[IronPython] Calling functions in IronPython that don't really exist

Dino Viehland dinov at microsoft.com
Thu Dec 4 13:20:07 PST 2008


Do you mean you'd call it like "AddNumbers().Do(3, 4)"?

This is really easy.  Make AddNumbers public, then do:

import clr
clr.AddReference('MyAssembly')
import AddNumbers
AddNumbers().Do(3, 4)

If you really want to do AddNumbers(3, 4) then you'd just write it as:

public class AddNumbers
{
    public AddNumbers(params object[] args) {
         Do(args);
    }
    public string Do( params object[] args )
    {
        ..check args..
        ..add the two arguments..
        ..return the result as a string..
    }
}

And do the same:

import clr
clr.AddReference('MyAssembly')
import AddNumbers
AddNumbers(3, 4)

> -----Original Message-----
> From: users-bounces at lists.ironpython.com [mailto:users-
> bounces at lists.ironpython.com] On Behalf Of Jeff Slutter
> Sent: Thursday, December 04, 2008 1:14 PM
> To: Discussion of IronPython
> Subject: [IronPython] Calling functions in IronPython that don't really
> exist
>
> I'm writing an application that I want to provide runtime scripting via
> IronPython for. This application loads "plug-ins" from assemblies to
> add
> functionality.
>
> Each plug-in is a class with, for the sake of simplicity, a "Do"
> function.
>
> What I'm trying to figure out is that if I have a class like:
>
> class AddNumbers
> {
>     public string Do( params object[] args )
>     {
>         ..check args..
>         ..add the two arguments..
>         ..return the result as a string..
>     }
> }
>
>
> That I could call it from IronPython like:
>
> AddNumbers( 3, 4 )
>
> When that happens a new instance of the AddNumbers class is created,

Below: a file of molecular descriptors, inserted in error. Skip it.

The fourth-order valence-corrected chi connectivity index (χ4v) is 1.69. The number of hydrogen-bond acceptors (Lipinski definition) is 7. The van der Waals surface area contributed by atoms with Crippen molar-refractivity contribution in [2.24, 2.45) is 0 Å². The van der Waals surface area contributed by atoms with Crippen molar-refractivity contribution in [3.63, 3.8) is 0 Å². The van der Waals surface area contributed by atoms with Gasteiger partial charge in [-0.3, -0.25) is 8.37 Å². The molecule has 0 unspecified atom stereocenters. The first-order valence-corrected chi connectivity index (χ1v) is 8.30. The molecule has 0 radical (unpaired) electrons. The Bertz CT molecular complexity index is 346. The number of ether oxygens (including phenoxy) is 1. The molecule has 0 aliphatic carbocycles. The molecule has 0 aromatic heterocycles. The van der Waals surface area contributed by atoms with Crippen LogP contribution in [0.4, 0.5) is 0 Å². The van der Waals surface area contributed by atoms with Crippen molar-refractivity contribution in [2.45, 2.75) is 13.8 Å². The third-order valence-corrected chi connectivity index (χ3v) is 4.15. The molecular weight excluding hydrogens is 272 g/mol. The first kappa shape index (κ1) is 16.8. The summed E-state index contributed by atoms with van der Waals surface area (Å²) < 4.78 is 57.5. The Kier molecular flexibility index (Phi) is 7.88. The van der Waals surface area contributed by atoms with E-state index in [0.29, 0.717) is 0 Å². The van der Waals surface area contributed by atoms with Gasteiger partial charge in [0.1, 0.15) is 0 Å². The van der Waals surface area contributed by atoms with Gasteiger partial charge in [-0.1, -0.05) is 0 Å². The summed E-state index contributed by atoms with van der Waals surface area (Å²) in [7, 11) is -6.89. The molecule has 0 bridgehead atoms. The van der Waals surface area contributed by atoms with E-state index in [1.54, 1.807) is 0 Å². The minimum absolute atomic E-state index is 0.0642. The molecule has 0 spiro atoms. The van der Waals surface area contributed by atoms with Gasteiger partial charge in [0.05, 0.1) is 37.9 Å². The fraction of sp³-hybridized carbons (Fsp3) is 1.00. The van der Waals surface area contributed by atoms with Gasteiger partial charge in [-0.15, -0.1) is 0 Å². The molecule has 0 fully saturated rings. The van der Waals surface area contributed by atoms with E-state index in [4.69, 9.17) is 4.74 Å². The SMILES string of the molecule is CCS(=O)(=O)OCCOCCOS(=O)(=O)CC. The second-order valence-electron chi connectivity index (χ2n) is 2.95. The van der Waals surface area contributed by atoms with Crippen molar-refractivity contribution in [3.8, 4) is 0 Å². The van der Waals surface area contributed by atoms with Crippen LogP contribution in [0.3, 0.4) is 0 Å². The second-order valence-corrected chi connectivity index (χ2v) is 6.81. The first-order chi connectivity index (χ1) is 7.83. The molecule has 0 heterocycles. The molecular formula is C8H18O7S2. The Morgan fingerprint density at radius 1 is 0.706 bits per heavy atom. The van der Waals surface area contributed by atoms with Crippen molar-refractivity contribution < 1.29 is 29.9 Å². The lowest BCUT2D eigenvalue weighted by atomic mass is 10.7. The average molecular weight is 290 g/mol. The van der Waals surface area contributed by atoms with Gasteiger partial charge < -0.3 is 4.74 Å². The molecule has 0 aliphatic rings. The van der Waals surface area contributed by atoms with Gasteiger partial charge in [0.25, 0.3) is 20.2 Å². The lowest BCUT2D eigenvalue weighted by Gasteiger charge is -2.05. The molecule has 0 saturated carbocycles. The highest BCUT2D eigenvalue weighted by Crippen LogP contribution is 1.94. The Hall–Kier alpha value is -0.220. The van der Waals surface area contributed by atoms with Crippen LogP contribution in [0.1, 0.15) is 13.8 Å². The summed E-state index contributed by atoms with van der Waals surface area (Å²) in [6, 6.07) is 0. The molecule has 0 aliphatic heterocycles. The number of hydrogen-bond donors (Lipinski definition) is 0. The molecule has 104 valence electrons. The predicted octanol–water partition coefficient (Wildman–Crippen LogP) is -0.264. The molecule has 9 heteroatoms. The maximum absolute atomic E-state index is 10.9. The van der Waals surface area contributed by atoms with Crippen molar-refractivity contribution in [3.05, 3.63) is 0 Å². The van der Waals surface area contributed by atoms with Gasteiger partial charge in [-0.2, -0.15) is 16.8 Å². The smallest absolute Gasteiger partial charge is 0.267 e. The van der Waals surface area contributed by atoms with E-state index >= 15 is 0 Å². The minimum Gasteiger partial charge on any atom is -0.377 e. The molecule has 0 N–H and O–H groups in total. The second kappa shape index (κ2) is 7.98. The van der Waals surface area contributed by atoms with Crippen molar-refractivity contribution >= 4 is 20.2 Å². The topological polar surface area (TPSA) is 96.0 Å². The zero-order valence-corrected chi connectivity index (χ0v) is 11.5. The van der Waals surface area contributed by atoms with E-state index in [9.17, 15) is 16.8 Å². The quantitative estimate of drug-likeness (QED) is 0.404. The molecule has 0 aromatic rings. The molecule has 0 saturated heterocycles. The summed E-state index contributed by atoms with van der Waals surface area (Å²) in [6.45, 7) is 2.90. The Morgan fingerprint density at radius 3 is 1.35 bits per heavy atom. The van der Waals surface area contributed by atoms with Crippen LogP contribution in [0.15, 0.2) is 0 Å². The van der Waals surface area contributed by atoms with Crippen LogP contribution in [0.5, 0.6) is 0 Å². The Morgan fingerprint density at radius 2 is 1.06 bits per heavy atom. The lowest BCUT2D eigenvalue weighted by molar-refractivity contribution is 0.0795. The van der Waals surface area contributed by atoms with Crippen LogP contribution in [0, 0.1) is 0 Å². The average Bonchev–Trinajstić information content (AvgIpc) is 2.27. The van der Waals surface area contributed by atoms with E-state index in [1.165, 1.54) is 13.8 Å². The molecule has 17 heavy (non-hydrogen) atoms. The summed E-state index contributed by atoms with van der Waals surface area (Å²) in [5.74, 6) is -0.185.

> the
> arguments are then passed to the Do member function, the result is
> returned back to Python.
>
> This may seem like a weird way for scripting. But, doing it this way I
> can do some other important things, such as keeping a history of the
> commands. If, along with Do, the commands have Undo and Redo functions,
> then I can keep the instances of the commands stored and should the
> user
> need to undo their command, I can internally run the Undo function.
>
> Any ideas on how I should approach this? I don't mind having to do a
> good chunk of backend work so that to add new command plugins, I just
> have to write a class with a Do function and possibly provide some
> Attributes if necessary. If I have to make some concessions that is
> fine, but I need to stick with the concept of creating an instance of a
> class and executing a function to perform the operation.
>
> I assume I'm either going to have to generate some sort of thunk
> function (I have no idea where to start) or provide some sort of
> 'command runner' that really gets called.
>
> Any help or guidance is mighty appreciated,
> Jeff
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